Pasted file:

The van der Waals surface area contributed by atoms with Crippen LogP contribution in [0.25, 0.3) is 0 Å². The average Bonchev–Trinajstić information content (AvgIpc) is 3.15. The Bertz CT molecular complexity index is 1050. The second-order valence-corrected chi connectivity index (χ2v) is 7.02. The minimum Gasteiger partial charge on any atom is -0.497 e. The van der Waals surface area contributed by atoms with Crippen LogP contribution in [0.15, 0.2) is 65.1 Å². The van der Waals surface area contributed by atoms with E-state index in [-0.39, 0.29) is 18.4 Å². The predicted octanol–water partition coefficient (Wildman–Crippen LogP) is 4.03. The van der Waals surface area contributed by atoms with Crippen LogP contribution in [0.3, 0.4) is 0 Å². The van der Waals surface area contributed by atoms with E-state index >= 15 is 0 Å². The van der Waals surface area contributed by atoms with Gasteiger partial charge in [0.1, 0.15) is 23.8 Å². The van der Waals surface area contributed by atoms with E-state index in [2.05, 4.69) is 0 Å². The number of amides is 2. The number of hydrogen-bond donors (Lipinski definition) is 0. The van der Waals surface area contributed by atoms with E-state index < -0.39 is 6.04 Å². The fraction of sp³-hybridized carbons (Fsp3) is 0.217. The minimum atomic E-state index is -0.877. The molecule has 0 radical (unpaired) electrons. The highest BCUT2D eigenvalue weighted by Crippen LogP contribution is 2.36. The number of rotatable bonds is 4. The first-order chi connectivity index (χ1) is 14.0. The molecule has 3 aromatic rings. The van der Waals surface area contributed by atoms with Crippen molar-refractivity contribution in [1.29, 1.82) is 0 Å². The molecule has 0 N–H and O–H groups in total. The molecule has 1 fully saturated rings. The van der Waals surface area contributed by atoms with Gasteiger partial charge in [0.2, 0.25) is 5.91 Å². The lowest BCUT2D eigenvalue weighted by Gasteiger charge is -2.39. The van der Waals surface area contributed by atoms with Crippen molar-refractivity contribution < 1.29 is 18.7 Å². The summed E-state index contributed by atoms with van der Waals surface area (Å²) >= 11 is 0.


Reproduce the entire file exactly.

The van der Waals surface area contributed by atoms with Crippen LogP contribution in [0.25, 0.3) is 0 Å². The average Bonchev–Trinajstić information content (AvgIpc) is 3.15. The Bertz CT molecular complexity index is 1050. The second-order valence-corrected chi connectivity index (χ2v) is 7.02. The minimum Gasteiger partial charge on any atom is -0.497 e. The van der Waals surface area contributed by atoms with Crippen LogP contribution in [0.15, 0.2) is 65.1 Å². The van der Waals surface area contributed by atoms with E-state index in [-0.39, 0.29) is 18.4 Å². The predicted octanol–water partition coefficient (Wildman–Crippen LogP) is 4.03. The van der Waals surface area contributed by atoms with Crippen LogP contribution in [0.3, 0.4) is 0 Å². The van der Waals surface area contributed by atoms with E-state index >= 15 is 0 Å². The van der Waals surface area contributed by atoms with Gasteiger partial charge in [0.1, 0.15) is 23.8 Å². The van der Waals surface area contributed by atoms with E-state index in [2.05, 4.69) is 0 Å². The number of amides is 2. The number of hydrogen-bond donors (Lipinski definition) is 0. The van der Waals surface area contributed by atoms with E-state index < -0.39 is 6.04 Å². The fraction of sp³-hybridized carbons (Fsp3) is 0.217. The minimum atomic E-state index is -0.877. The molecule has 0 radical (unpaired) electrons. The highest BCUT2D eigenvalue weighted by Crippen LogP contribution is 2.36. The number of rotatable bonds is 4. The first-order chi connectivity index (χ1) is 14.0. The molecule has 3 aromatic rings. The van der Waals surface area contributed by atoms with Crippen molar-refractivity contribution in [1.29, 1.82) is 0 Å². The molecule has 0 N–H and O–H groups in total. The molecule has 1 fully saturated rings. The van der Waals surface area contributed by atoms with Gasteiger partial charge in [0.2, 0.25) is 5.91 Å². The lowest BCUT2D eigenvalue weighted by Gasteiger charge is -2.39. The van der Waals surface area contributed by atoms with Crippen molar-refractivity contribution < 1.29 is 18.7 Å². The summed E-state index contributed by atoms with van der Waals surface area (Å²) >= 11 is 0.